Advertising must be truthful and presented in a manner that is ethical and appropriate for a varied audience.


All APS must be accurate, complete and clear so as to promote credibility and trust. Statements or illustrations must not mislead.


The Code does not accept APS that are prejudicial to any gender, race, occupation or patient group, or contravene the ethical values of the health professions.


For additional guidance, the Reviewer has access to supplemental codes and guidelines.


The advertiser must reconsider statements or visual presentations that are potentially offensive, or that may have a "negative effect" upon company or patient images.


In company-generated copy or quote(s) from referenced material, no APS may state or imply in absolute terms that any product is ‘safe’, ‘ideal’, ‘non-toxic’, has ‘guaranteed efficacy’, is ‘uniformly well tolerated’, or has "totally predictable action or clinical effect".


The Code does not accept statements that claim directly, or indirectly, 100 percent clinical efficacy or safety.


The advertiser may make properly supported absolute statements when describing product properties (e.g. pharmacology, actions, kinetics, etc.) if these are presented or grouped separately from the clinical claims section; this avoids any extrapolation of laboratory superiority to imply clinical efficacy or advantage.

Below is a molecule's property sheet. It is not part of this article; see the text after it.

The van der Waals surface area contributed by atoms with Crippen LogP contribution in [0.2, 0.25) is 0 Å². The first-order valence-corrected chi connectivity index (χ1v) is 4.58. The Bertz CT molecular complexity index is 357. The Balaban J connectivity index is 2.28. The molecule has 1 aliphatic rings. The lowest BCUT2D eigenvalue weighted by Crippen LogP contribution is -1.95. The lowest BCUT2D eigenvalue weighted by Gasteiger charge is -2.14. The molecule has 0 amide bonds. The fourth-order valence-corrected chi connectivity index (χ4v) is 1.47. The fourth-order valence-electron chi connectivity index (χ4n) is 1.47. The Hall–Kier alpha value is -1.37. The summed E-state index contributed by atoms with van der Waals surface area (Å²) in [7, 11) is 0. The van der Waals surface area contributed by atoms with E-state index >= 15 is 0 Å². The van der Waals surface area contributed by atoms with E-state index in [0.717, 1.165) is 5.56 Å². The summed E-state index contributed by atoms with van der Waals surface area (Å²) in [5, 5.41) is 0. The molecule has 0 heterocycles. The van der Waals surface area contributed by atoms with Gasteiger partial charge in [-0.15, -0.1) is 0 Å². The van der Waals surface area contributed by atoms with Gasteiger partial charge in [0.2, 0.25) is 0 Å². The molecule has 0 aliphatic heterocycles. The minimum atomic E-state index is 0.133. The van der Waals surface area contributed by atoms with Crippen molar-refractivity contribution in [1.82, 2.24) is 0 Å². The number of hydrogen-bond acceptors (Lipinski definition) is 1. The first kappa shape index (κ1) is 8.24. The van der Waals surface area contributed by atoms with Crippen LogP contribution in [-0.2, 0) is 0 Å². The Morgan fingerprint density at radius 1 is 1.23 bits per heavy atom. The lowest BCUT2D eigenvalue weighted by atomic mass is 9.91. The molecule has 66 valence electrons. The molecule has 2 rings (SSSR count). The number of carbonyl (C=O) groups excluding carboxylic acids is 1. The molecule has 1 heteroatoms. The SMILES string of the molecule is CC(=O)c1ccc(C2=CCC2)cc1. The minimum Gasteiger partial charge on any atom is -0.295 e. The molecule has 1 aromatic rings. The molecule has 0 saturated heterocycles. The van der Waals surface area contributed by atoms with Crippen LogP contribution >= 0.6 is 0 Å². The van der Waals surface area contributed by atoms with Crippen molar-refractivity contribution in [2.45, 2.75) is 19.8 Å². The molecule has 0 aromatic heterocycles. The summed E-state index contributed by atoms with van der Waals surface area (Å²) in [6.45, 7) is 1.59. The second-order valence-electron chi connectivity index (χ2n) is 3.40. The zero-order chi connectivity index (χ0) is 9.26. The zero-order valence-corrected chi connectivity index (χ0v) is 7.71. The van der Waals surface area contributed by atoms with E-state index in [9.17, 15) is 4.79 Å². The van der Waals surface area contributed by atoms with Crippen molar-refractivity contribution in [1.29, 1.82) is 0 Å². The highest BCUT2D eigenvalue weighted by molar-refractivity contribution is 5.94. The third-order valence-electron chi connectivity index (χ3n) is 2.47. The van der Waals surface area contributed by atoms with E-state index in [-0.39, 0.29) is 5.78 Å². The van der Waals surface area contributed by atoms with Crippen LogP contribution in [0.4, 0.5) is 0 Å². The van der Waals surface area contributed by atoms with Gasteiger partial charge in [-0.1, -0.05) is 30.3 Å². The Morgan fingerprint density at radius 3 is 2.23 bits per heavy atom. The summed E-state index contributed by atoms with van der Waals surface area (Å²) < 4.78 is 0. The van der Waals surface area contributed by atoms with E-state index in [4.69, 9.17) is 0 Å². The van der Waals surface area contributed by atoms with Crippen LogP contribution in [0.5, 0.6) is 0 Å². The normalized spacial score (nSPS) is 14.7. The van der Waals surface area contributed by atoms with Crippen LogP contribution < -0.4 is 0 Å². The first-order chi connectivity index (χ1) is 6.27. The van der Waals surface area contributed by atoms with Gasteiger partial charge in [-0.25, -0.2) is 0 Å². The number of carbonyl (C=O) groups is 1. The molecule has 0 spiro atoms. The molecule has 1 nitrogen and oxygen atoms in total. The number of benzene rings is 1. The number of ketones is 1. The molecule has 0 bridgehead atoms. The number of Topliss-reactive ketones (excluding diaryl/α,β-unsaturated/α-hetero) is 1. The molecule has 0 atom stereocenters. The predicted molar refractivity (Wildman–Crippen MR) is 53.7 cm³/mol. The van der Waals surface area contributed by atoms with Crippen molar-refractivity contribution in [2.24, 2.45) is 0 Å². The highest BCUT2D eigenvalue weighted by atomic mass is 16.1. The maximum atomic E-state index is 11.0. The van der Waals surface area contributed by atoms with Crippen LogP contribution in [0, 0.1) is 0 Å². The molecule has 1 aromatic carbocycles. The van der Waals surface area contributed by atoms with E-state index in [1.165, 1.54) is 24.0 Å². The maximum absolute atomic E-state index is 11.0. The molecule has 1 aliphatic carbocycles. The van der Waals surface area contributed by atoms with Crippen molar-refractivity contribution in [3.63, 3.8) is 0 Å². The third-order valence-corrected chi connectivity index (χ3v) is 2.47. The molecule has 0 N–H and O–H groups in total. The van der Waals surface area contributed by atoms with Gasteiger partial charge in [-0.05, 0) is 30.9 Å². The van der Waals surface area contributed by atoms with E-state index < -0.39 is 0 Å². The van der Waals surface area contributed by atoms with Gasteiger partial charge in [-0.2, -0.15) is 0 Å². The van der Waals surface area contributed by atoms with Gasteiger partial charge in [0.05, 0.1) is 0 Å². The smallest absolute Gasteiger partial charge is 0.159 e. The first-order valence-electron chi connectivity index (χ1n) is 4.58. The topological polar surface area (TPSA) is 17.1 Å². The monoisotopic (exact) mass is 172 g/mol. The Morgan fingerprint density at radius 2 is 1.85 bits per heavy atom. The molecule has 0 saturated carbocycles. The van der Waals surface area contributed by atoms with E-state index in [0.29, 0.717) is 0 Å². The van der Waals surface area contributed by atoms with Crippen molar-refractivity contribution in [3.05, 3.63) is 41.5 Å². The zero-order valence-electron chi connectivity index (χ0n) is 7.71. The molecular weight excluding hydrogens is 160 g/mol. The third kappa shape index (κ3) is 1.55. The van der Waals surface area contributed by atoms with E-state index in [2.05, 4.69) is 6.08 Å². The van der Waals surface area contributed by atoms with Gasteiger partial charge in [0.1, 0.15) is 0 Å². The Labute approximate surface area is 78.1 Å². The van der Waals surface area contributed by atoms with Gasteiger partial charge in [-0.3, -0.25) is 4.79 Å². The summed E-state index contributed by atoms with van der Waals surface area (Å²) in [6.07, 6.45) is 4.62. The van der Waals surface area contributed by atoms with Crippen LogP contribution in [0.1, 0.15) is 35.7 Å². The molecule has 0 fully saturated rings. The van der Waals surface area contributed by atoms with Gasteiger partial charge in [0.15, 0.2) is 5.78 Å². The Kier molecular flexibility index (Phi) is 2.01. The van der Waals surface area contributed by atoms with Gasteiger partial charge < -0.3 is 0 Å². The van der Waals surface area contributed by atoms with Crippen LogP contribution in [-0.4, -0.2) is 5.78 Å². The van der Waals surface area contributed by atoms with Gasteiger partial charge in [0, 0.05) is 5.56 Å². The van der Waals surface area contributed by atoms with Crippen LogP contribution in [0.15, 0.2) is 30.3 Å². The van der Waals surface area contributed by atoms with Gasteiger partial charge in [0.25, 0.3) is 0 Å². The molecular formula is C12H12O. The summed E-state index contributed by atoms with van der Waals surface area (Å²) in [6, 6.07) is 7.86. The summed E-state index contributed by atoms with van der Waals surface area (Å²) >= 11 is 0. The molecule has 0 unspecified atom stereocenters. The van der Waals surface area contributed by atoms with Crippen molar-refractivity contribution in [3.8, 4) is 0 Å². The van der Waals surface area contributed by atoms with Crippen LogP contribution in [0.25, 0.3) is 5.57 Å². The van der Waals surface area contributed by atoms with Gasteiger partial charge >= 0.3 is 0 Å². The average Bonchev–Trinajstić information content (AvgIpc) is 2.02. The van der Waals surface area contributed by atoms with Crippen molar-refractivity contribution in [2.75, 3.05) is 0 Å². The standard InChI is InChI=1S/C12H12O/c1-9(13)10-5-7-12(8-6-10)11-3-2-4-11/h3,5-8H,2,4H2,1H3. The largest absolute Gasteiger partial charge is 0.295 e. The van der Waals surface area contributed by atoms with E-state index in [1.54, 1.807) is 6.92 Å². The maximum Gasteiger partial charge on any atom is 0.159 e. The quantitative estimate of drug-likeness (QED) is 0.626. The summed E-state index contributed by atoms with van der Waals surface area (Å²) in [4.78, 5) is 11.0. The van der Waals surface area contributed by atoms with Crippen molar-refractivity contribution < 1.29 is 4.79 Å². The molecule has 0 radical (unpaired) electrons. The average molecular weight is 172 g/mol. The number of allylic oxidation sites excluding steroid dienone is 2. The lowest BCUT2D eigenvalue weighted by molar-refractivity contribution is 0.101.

The following are other examples of terms, which may not be used, in an absolute or categorical sense or in an unqualified manner: "avoids", "eradicates", "cures", and "eliminates".


APS must not imitate the general layout, text or visual presentation of other pharmaceutical company advertisements in a way likely to mislead or confuse the reader.


Promotional items offered in advertisements must be related directly to the product or its use(s), or be of practical value to the health professional. Such items must withstand professional and public scrutiny. Items intended for distribution to patients via a health professional must be useful as aids to patients’ understanding of, or adaptation to, their condition(s) or for encouraging compliance with recommended therapy.


Such presentations must also conform to individual association codes of marketing practices such as the Innovative Medicines Canada, BIOTECanada, CGPA and by health professional organizations such as CMA or CPhA.


For purposes of this Code "practical value" shall be limited to compliance with recommended therapy, items useful to the healthcare professionals in their practice, and/or as teaching aids for patients Innovative Medicines Canada, “Code of Ethical Practices” at


Scare tactics. Advertising that induces fear or uses scare tactics to introduce unwarranted concern will not be accepted.


Superlatives. Unless substantiation can be provided, advertisers may not claim or imply that a product has a superlative feature or function (e.g., comments such as most effective, or least toxic), or is accorded special status (such as being unique). Similarly, advertisers may not, without substantiation, claim or imply superiority or special status for a company, its personnel, services, or product line.